Before you keep reading...
Runestone Academy can only continue if we get support from individuals like you. As a student you are well aware of the high cost of textbooks. Our mission is to provide great books to you for free, but we ask that you consider a $10 donation, more if you can or less if $10 is a burden.
Before you keep reading...
Making great stuff takes time and $$. If you appreciate the book you are reading now and want to keep quality materials free for other students please consider a donation to Runestone Academy. We ask that you consider a $10 donation, but if you can give more thats great, if $10 is too much for your budget we would be happy with whatever you can afford as a show of support.
8.5. Type Annotations¶
In the previous section, we discussed the decoding work that is required when you look at a function and are trying to determine the types of its parameters. In this section, we’ll introduce a feature that can help reduce the amount of sleuthing that is needed.
Consider the following function definition:
def duplicate(msg): """Returns a string containing two copies of `msg`""" return msg + msg
This function is intended to duplicate a message; if called with the value ‘Hello’, it returns the value
‘HelloHello’. If called with other types of data, however, it will not work properly. (What will the
function do if given an
int or a
Python allows you to indicate the intended type of the function parameters and the type of the function return value in a function definition using a special notation demonstrated in this example:
This definition of
duplicate makes use of type annotations that indicate the function’s parameter type and return
type. A type annotation is an optional notation that specifies the type of a parameter or function result. It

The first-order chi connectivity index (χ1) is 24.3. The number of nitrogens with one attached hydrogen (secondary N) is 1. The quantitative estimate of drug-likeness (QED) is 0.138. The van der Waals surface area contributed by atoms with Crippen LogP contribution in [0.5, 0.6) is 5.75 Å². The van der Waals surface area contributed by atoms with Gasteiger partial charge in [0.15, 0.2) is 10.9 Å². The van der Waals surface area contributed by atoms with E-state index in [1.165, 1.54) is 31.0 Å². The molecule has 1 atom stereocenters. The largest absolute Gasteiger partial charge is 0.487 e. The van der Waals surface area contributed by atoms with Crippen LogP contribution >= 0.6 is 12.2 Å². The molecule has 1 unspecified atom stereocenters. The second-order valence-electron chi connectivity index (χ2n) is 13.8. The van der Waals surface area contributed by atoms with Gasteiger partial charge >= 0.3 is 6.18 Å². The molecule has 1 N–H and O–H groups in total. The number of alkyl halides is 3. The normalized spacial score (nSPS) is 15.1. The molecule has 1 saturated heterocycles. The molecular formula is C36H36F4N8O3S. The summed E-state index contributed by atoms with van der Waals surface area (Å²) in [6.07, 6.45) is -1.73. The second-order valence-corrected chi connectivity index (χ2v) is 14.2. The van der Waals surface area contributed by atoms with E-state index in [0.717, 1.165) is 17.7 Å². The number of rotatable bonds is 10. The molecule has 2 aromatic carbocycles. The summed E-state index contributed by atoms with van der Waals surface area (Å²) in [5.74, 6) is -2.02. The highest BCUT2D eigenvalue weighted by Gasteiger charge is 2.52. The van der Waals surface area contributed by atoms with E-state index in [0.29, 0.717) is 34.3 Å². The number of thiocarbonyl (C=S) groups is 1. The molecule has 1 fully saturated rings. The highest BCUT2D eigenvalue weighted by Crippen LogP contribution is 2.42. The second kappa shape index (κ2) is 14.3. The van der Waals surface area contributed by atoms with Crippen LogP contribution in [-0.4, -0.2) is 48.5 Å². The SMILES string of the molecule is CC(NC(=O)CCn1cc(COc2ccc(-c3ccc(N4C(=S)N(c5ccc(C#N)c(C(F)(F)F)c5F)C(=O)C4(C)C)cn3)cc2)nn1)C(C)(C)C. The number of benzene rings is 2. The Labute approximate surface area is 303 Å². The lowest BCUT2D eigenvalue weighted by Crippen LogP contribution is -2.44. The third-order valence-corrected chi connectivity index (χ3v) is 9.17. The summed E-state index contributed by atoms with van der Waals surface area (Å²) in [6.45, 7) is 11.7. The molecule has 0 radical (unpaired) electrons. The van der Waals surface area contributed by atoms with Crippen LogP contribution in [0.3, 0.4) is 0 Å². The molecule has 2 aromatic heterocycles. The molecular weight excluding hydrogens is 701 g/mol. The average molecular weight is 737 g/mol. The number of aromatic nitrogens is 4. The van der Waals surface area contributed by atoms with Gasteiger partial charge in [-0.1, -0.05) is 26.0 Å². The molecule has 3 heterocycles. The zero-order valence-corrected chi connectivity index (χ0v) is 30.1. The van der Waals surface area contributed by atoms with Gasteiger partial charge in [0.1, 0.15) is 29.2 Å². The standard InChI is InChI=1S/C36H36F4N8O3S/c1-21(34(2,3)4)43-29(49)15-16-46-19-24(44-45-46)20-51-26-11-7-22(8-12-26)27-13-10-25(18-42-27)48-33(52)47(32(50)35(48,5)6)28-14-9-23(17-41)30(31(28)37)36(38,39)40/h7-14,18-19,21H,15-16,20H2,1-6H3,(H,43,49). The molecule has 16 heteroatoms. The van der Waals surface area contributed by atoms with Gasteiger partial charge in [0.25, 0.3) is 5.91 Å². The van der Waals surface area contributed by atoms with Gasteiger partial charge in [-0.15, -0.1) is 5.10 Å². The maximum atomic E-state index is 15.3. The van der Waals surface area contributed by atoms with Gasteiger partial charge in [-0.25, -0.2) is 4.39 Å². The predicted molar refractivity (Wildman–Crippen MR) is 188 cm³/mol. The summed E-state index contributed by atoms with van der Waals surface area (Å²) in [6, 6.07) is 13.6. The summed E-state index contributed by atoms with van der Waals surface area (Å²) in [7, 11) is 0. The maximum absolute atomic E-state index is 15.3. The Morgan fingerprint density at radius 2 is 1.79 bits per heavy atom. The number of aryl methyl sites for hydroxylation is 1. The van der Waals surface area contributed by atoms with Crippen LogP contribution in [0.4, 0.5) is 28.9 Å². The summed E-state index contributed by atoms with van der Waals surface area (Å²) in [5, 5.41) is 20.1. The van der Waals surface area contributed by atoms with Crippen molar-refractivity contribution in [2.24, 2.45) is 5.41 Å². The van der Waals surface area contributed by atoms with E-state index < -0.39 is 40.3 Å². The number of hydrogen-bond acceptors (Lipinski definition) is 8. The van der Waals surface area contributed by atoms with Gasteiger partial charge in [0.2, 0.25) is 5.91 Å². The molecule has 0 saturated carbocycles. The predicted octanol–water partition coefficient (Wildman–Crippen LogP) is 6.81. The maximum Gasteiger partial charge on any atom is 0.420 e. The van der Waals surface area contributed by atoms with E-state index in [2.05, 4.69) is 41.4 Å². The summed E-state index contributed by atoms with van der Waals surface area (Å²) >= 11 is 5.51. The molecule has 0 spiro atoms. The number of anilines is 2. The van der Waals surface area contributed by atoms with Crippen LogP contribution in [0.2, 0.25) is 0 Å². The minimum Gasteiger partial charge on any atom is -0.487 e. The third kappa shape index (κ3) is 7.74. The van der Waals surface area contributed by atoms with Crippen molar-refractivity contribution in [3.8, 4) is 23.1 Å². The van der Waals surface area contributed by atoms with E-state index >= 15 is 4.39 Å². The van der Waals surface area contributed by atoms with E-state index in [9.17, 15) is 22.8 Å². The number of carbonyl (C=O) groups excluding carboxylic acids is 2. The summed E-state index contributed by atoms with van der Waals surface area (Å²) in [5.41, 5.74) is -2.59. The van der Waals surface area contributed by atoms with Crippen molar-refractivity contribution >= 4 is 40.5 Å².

tells the programmer using the function what kind of data to pass to the function, and what kind of data to expect when
the function returns a value.
In the definition above, the annotation
: str in
msg: str indicates that the caller should pass a
str value as an argument.
-> str indicates that the function will produce a
Here are some more examples of functions with type annotations:
It’s important to understand that adding type annotations to a function definition does not cause the Python interpreter
to check that the values passed to a function are the expected types, or cause the returned value to be converted to the
expected type. For example, if the function
add in the example above is called like this:
result = add('5', '15')
the function will receive two string values, concatenate them, and return the resulting string ‘515’. The
annotations are completely ignored by the Python interpreter. Think of type annotations as a kind of function
documentation, and remember that they have no effect on the program’s behavior.
Type annotations are an optional aspect of documenting functions. Still, type annotations are an important tool to increase the readability of your code, and you should use them in your programs.
Although type annotations are ignored by the Python interpreter, there are tools such as mypy that can analyze your code containing type annotations and flag potential problems.
Check your understanding